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IRS Tax Liens and Levies: Part 1

By Michael Murray, North Carolina Tax Controversy Attorney

IRS Tax Liens 

In this two-part series, we are going to take a closer look at IRS tax liens and levies. Let’s start by differentiating between an IRS tax lien and a local property tax lien. Property owners must pay property taxes to their local government to generate money for schools and public services. When a property owner fails to pay these taxes the government can place a tax lien on that property for the overdue amount.

In this article, we are focusing on federal tax liens issued by the IRS as a legal claim against your property when you neglect to pay an income tax debt. These are different that the property tax liens referenced above.  IRS tax liens are very broad liens against all of your property – real, personal and financial assets. The purpose of the tax lien is to secure payment of the debt over other creditors. The lien also attaches to rights to property and after acquired property.

These federal tax liens will last until satisfied or the statute of limitations on collections expires. For a tax lien to occur the IRS must assess your liability and send you an official Notice and Demand for Payment. Once you neglect or refuse to fully pay the debt in time the IRS can place a lien against your property. When the IRS files a tax lien, all the creditors are notified about the claim against all property, including property that is acquired after the lien was filed.

The ABC’s of How a Lien Affects You

Assets: A lien will attach to all of your assets such as property, securities and vehicles and future assets acquired during the duration of the lien.

Bankruptcy:  A tax debt lien and notice of federal tax lien may continue after filing for bankruptcy.

Credit: An IRS tax lien will negatively impact your credit rating and may limit your ability to get additional credit. The IRS lien also moves ahead of other creditors in line of priority of payment.

How to Avoid an IRS Tax Lien

You can avoid a federal tax lien by simply filing and paying all of your taxes in full and on time. If you are not able to pay on time, there are options available such as an Offer in Compromise, where the amount is decreased based on proving financial hardship,  and Installment Agreements which set up a payment plan that allows you more time to pay off the debt.  An experienced tax controversy attorney can help you negotiate these which can help you avoid a tax lien.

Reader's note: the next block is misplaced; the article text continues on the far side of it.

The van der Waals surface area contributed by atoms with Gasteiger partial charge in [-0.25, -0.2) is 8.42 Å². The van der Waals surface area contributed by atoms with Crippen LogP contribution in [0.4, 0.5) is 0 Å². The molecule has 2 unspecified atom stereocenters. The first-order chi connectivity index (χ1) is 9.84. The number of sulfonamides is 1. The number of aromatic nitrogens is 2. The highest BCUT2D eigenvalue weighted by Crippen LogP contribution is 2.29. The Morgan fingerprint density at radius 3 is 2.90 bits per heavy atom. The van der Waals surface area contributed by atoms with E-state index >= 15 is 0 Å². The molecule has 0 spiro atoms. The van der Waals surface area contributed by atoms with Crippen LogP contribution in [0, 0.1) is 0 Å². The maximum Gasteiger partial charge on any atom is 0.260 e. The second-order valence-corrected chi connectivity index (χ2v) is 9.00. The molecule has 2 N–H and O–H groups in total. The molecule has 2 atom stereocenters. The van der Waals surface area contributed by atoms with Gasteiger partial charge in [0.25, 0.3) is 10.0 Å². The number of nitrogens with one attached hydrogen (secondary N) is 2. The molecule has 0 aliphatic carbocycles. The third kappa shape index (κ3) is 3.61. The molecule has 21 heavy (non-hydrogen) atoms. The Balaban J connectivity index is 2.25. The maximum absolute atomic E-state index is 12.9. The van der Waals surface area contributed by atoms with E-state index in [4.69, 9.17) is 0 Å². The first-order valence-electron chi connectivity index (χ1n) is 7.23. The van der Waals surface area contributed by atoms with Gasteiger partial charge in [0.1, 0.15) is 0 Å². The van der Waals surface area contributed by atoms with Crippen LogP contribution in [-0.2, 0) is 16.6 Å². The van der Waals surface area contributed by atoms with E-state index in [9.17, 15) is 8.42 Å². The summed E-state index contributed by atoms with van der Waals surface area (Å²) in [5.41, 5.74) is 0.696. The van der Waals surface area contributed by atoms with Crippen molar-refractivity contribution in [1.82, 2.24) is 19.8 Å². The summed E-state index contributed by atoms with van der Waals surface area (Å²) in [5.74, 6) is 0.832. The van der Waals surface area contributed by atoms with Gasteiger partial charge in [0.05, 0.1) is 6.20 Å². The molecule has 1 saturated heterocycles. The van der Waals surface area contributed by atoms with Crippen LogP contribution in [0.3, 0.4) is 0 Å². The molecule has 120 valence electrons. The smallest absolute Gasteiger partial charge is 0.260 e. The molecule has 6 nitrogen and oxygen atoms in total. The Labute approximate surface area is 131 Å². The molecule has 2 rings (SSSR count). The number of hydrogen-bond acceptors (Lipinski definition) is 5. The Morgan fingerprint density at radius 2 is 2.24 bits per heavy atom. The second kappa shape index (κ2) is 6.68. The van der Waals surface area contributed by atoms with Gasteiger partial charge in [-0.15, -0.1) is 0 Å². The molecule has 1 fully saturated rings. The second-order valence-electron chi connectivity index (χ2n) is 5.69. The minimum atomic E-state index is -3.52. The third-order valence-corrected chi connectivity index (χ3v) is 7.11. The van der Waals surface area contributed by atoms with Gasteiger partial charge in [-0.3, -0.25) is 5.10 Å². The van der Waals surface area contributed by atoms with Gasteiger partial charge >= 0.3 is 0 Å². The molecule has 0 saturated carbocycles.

Ways to Get Out from Under an IRS Tax Lien

  • Pay off the entire amount owed. 

Someone in debt with the IRS can pay the amount owed in full and the IRS will release the tax lien within 30 days after the payment. 

  • Sell Property

The taxpayer can sell off the property and apply for a certificate of discharge. The application for certificate of discharge releases the lien against that property in exchange for the fair market value of the IRS’ interest in that real property. To complete the application you need to attach the deed to the property, an Appraisal, the county valuation,  contract to sell,  the title report and proposed closing statement. When the sale is completed, provide a copy of the new recorded deed to the IRS so that the actual tax lien gets discharged.

  • Subordination

Subordination is an alternative where you make the federal tax lien secondary to another lien.  This usually occurs during the negotiation process of an offer in compromise or installment plan. Subordination does not remove the lien. It only allows other creditors to move ahead of the IRS which may make it easier to get a loan or mortgage.

  • Lien Withdrawal

Withdrawals may occur if there is an agreement on the payment being made in installments to clear off the debt on the lien or if the notice was filed incorrectly or if the withdrawal will speed collection of the tax. The public notice of federal tax lien is withdrawn which assures that the IRS is not competing with other creditors for your property; however you are still liable for the amount due. 

Two other withdrawal options resulted from the Fresh Start initiative:

– if your tax liability has been satisfied and your lien has been released  and you are in compliance for the past three years in filing all returns and your current estimated tax payments and federal tax deposits are up-to-date then the IRS may withdraw the notice of federal tax lien.

– the other option may allow withdrawal of your notice of federal tax lien if you have entered in or converted your regular installment agreement to a direct debit installment agreement. Some restrictions apply so seek advice from an experienced tax attorney. 

Lien v. Levy

 A lien is different from a tax levy. A lien secures the government’s interest in your property when you fail to pay your tax debt. A levy actually allows the government to take the property to satisfy the tax debt. In the second part of this two-part series we will discuss in more detail tax levies.

 If you owe money to the IRS or the North Carolina Department of Revenue and need assistance in helping to negotiate a payment strategy or if a tax lien has been filed against your property please contact the experienced attorneys at Murray Moyer, PLLC for a consultation.